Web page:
Here it culminates with Arjun and his fellow-soldiers and the issues they face in World War II.
It is worthy stuff, and Ghosh presents much of this well, painting the issue not merely black and white but in its whole (and often very human) complexity.
Unfortunately, much of this sticks out like a sore thumb in the book.
Ghosh often writes quite well, but the shifts from these issues to some sappy romance scenes to lumbering explanations of the businesses of the day to airy photography-talk make for a muddle.
Often it feels like The Glass Palace is several novels, spliced up and edited into one.
The continuing story of the Burmese royal family in exile and then back in Burma is quite fascinating and well-done: Ghosh gets the noble tragedy of it down well.
But it also dangles at a loose end for much of the novel, too significant to just be background, but not sufficiently integrated into much of the story.
The history and politics are also a problem.
Ghosh feels he needs to explain (as perhaps he does to a Western audience), but he does so neither well (the textbook-like interruptions bring the narrative to screeching halts) nor adequately.
Only a few incidents are covered in sufficient depth.
Important figures are thrown into the fray, briefly mentioned, and then disappear again.
The historical complexity is reduced to stick-figure simplicity -- problematic in a book ostensibly dealing with these issues.
Ghosh does fine in the Malayan jungle, with isolated troops figuring out the meaning of all this: who they should be loyal to, what they are fighting for.
But the true historical picture, the political issues and conflicts, remain largely incoherent.
The book's rushed end, dealing with Burma's recent history, is also less than satisfying.
Ghosh clearly meant to comment also on the tragic current situation in Myanmar/Burma, but he approaches it warily.
The ostensible connexions to the rest of the book also seem forced.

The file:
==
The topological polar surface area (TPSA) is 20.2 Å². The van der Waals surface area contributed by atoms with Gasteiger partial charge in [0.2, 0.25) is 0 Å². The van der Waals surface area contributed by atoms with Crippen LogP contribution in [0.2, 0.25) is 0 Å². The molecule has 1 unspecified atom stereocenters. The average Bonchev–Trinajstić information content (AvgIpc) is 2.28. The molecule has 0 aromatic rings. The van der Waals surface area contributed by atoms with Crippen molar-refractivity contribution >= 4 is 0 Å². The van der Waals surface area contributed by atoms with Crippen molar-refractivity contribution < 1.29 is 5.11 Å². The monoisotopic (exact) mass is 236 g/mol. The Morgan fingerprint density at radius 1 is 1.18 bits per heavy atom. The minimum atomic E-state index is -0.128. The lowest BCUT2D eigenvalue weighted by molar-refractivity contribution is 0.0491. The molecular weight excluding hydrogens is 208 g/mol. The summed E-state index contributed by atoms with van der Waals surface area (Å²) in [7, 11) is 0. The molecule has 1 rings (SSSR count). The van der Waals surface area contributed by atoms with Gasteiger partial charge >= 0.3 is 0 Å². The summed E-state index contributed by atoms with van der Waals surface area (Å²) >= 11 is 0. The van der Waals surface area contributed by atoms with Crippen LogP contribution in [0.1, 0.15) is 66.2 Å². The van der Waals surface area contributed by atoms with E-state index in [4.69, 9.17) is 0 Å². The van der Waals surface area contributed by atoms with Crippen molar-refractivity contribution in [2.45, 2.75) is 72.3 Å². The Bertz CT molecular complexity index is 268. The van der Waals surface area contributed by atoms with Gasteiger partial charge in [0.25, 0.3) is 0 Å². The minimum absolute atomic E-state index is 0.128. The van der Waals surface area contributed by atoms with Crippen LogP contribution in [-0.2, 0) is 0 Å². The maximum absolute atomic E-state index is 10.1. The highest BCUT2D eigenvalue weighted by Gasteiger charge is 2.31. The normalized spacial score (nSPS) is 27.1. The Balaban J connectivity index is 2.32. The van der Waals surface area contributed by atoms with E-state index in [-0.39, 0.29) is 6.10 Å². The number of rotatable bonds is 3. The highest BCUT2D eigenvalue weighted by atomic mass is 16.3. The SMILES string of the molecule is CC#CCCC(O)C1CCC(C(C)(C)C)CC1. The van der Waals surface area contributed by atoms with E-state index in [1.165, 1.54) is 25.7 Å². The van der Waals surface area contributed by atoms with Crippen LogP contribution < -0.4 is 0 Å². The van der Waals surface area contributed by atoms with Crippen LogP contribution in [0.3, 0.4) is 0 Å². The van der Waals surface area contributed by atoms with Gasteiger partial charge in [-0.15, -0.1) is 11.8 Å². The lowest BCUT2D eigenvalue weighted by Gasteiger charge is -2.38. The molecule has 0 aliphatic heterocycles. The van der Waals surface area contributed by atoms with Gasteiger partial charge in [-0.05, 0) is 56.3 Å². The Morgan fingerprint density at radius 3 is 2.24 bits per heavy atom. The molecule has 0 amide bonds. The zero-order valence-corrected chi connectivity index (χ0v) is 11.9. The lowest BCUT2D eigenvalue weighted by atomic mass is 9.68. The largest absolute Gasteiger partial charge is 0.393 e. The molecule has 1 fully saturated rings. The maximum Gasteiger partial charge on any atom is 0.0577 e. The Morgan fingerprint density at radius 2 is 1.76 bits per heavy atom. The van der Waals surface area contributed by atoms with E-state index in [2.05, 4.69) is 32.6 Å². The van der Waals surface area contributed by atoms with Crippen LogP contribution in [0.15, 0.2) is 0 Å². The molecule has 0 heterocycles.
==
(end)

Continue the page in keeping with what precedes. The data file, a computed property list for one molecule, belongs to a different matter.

The Glass Palace is an often interesting and engaging read.
It is also frustrating and often disappointing.
Early on Ghosh describes the Burmese Queen in exile, suggesting one of the thoughts in her head as rare visitors see how far she has fallen:
We were the first to be imprisoned in the name of their progress; millions more will follow.
This is what awaits us all: this is how we will all end -- as prisoners, in shantytowns born of the plague.
A hundred years hence you will read the indictment of Europe's greed in the difference between the Kingdom of Siam and the state of our own enslaved realm.
It is a telling passage.
It makes clear Ghosh's stance: modern Myanmar -- bad, modern Thailand -- good.
(It is again a gross simplification -- but it is clearly a point Ghosh wishes to make: the passage would have been equally effective without any mention of Siam or prospective comparison.)
Far more significant is that Ghosh implies the horrors of colonialism truly only began at this time, in the 1880s, and that what happened before pales against the harmful imprisonment and the specific type of capitalist exploitation that followed.
Some argument can be made for this: many outrages of Empire did occur in these times, from the carving up of Africa to the use of Indian sepoys to subjugate Indians themselves, and others, in the name of England to the economic, ecological, and moral devastation wreaked in much of the world.
Still, it is a curious spin to put on colonialism.
Ultimately we would have preferred one or the other: the political novel, focussing on the consequences of Empire, or the family saga.